Asian REITs revived

Stimulus packages have eased risks and improved prospects

Issue: Sep 2009


The Asian Real Estate Investment Trusts (REITs) market suffered its most difficult period the past year, roiled by the bankruptcy of Lehman Brothers in September 2008 and the global financial crisis.

In October 2008, New City Residence Investment filed for bankruptcy, the first listed REIT to fail since Japan's REIT market was created in 2001. Thereafter, investors raised significant concerns about debt refinancing issues of Asian REITs, especially J-REITs and S-REITs.

Meanwhile, troubles in the US financial industry triggered a credit and liquidity crunch throughout the world. Stock markets were in a free fall and lost much of their value; the world economy dived into recession. Buffeted by this financial crisis, Asian REITs lost almost 50% of their market value. Some high-leveraged REITs suffered more than 90% price declines.

However, conditions began to ease from the beginning of 2Q 2009, and the investment mood has since changed from panic to cautious optimism. Governments took turns to announce unprecedented stimulus packages and injected massive liquidity into the financial markets. Most Asian REITs thus managed to survive the credit crunch.

As illustrated in Table 1, by the end of 2Q 2009, the number of Asian REITs remained at 83, with a total market capitalisation of US$52.4 billion, 18% higher than a quarter ago. Average dividend yield stood at 7% at the end of this second quarter, reflecting a 120-bps drop from three months ago. Yield spreads over long-term government bonds remained attractive at between 386 and 796 bps.

Table 1: Market Cap and Dividend Yields of Asian REITs (2Q09)

Source: Pramerica Real Estate and CapitaLand Research

Debt Refinancing Concerns Eased

At the beginning of the crisis, investors anticipated REITs would either sell their assets to repay their debt or be foreclosed by banks. Take Singapore REITs as an example: there was S$4.2 billion to be refinanced in 2009. Falling asset values due to lower assumption on occupancies and rentals, together with higher cap rates of commercial properties, eroded a large part of equity portions, making it difficult to raise new debt. With banks shunning real estate loans, a lack of appetite from equity markets and the shutting of Commercial Mortgage-backed Security (CMBS) & Medium Term Note (MTN) markets, the risk of bankruptcy in S-REITs became very high.

The local regulatory authorities intervened. In early 2009, the Monetary Authority of Singapore (MAS) sent a circular to S-REIT managers, offering to facilitate the refinancing of maturing debt in the light of difficult credit conditions. According to MAS, if the aggregate leverage of a REIT had risen because of a decline in property values, it would not amount to a breach of leverage limits, which currently stand at 60% if the REIT obtains a credit rating.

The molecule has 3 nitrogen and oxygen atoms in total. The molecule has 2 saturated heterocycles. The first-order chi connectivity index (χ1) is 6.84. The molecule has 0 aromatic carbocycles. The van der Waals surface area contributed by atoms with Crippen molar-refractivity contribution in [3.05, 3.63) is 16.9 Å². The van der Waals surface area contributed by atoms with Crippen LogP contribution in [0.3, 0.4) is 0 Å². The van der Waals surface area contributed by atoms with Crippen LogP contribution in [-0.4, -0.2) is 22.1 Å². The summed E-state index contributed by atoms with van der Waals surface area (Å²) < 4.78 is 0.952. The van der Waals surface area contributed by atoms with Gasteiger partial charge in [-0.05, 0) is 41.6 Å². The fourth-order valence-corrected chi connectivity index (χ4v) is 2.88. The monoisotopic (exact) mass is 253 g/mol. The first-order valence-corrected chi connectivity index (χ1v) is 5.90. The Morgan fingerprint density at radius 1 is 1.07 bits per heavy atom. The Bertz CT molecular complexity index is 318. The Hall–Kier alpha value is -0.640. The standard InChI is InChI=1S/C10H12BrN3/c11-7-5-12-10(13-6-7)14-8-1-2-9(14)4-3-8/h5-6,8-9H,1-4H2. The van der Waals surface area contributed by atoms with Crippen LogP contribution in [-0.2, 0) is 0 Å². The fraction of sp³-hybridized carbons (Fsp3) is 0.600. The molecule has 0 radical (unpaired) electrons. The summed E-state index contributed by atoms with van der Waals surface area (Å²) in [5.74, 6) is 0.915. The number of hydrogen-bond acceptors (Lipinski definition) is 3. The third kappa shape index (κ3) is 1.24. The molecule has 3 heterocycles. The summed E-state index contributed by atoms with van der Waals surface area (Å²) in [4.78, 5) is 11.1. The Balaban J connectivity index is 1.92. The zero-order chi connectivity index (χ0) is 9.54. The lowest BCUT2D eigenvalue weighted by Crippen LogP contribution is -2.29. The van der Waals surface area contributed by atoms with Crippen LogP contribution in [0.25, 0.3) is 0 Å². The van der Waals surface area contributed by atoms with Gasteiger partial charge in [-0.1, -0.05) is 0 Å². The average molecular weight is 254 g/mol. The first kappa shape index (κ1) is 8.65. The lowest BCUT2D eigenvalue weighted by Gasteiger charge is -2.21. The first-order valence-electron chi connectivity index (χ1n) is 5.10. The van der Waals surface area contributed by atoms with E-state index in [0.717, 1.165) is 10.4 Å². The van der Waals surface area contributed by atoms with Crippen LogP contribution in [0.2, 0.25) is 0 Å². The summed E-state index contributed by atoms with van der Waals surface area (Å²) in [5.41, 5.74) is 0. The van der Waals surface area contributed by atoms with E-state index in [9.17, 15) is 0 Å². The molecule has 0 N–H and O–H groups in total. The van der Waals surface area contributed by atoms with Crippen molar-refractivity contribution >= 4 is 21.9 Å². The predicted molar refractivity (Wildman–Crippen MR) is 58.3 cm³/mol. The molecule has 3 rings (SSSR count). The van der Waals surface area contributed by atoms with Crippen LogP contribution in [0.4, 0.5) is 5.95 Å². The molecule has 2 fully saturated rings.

MAS also said that any refinancing of existing debt by a REIT would not be construed as incurring existing borrowings. This permitted REITs to raise debt for refinancing earlier than the actual maturity date, provided those new funds were set aside solely for the purpose of repaying existing loans. MAS's support for the REIT market saw bank lending to the sector pick up over 1H 2009. From Table 2, S$2.5 billion debt capital was raised in the first half of 2009 and most of debt due in 2009 has already been successfully refinanced.

In Japan, the government also proposed a new public/private sector fund to supply capital to J-REITS as part of an economic stimulus package in April 2009. This "real estate market stabilisation fund" will be established in early September 2009. The announcement of this plan removed the refinancing "dark clouds" that were looming over J-REITs. Along with the improving financial markets, Japan's credit market started to thaw in the first half of 2009. Issuances of Japan's CMBS for the first four months of 2009 reached JPY 200 billion (US$2.2 billion). Although the amount was only half of that issued in the same period of 2007, it signalled that borrowers with adequate credit quality were still able to access the loan market.

Rights Issue and Capital Structure Improvements

Table 2 : S-REITs Fund Raising in 2009

Source: JP Morgan and CapitaLand Research

Asian REITs not only benefited from improved credit and debt facilities, but also successfully raised more equity funds through rights issue, especially in Singapore. In the first half of 2009, the S-REITs market managed to raise S$3.4 billion of equity capital (see Table 2). Many of these deals were done at a pricing below net asset value, a clear sign of dilution. But the offerings were well received because they provided attractive potential returns.

Most of the proceeds from these rights issue were used to repay debt, which substantially lowered refinancing risk and interest costs. S-REITs were also able to improve their capital structure and strengthen their balance sheets, with leverage ratio reduced from 40% to 30%.


Looking forward, although there is still a large amount of debt sitting on the balance sheets of Asian REITs, the refinancing risk has eased, in the light of the further thawing of credit markets and the signs of an economic recovery.

The worst is likely over for Asian real estate markets. Government stimulus packages have helped stabilise and insulate the region from further downfall. The road leading to recovery may be bumpy, but with relatively strong economic fundamentals, the Asia Pacific region is poised to emerge leaner and stronger. Despite the challenges ahead, Asian REITs will still offer good opportunities to investors.

Contributed by Dr Boaz Boon and Zhu Haihong of the CapitaLand Research Unit.

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